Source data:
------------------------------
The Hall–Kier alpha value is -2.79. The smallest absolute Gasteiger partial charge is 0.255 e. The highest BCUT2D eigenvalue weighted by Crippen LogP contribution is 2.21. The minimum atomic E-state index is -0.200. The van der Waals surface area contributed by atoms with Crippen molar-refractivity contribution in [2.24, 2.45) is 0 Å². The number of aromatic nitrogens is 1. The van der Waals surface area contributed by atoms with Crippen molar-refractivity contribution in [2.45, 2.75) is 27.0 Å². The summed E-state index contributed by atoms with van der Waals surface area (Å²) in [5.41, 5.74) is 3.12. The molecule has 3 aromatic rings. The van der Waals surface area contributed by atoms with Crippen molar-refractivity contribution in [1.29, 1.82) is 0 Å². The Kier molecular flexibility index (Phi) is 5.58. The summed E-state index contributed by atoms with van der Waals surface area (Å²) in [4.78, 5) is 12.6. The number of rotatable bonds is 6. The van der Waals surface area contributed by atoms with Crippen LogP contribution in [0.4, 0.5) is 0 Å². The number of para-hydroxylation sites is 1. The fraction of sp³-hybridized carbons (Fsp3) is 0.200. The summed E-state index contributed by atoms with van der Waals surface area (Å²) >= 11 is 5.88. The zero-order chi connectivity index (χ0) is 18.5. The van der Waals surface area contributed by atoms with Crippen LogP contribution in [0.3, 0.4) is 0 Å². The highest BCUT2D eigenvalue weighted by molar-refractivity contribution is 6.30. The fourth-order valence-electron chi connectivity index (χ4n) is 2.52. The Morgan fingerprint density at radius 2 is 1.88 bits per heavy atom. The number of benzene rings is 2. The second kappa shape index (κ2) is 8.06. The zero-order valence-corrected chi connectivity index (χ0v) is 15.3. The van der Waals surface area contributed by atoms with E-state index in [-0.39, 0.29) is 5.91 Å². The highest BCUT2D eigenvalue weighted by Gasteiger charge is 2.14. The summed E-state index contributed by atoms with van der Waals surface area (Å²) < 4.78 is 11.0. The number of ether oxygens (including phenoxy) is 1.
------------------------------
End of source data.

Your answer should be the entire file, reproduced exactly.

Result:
The Hall–Kier alpha value is -2.79. The smallest absolute Gasteiger partial charge is 0.255 e. The highest BCUT2D eigenvalue weighted by Crippen LogP contribution is 2.21. The minimum atomic E-state index is -0.200. The van der Waals surface area contributed by atoms with Crippen molar-refractivity contribution in [2.24, 2.45) is 0 Å². The number of aromatic nitrogens is 1. The van der Waals surface area contributed by atoms with Crippen molar-refractivity contribution in [2.45, 2.75) is 27.0 Å². The summed E-state index contributed by atoms with van der Waals surface area (Å²) in [5.41, 5.74) is 3.12. The molecule has 3 aromatic rings. The van der Waals surface area contributed by atoms with Crippen molar-refractivity contribution in [1.29, 1.82) is 0 Å². The Kier molecular flexibility index (Phi) is 5.58. The summed E-state index contributed by atoms with van der Waals surface area (Å²) in [4.78, 5) is 12.6. The number of rotatable bonds is 6. The van der Waals surface area contributed by atoms with Crippen LogP contribution in [0.4, 0.5) is 0 Å². The number of para-hydroxylation sites is 1. The fraction of sp³-hybridized carbons (Fsp3) is 0.200. The summed E-state index contributed by atoms with van der Waals surface area (Å²) >= 11 is 5.88. The zero-order chi connectivity index (χ0) is 18.5. The van der Waals surface area contributed by atoms with Crippen LogP contribution in [0.3, 0.4) is 0 Å². The highest BCUT2D eigenvalue weighted by molar-refractivity contribution is 6.30. The fourth-order valence-electron chi connectivity index (χ4n) is 2.52. The Morgan fingerprint density at radius 2 is 1.88 bits per heavy atom. The number of benzene rings is 2. The second kappa shape index (κ2) is 8.06. The zero-order valence-corrected chi connectivity index (χ0v) is 15.3. The van der Waals surface area contributed by atoms with E-state index in [-0.39, 0.29) is 5.91 Å². The highest BCUT2D eigenvalue weighted by Gasteiger charge is 2.14. The summed E-state index contributed by atoms with van der Waals surface area (Å²) < 4.78 is 11.0. The number of ether oxygens (including phenoxy) is 1.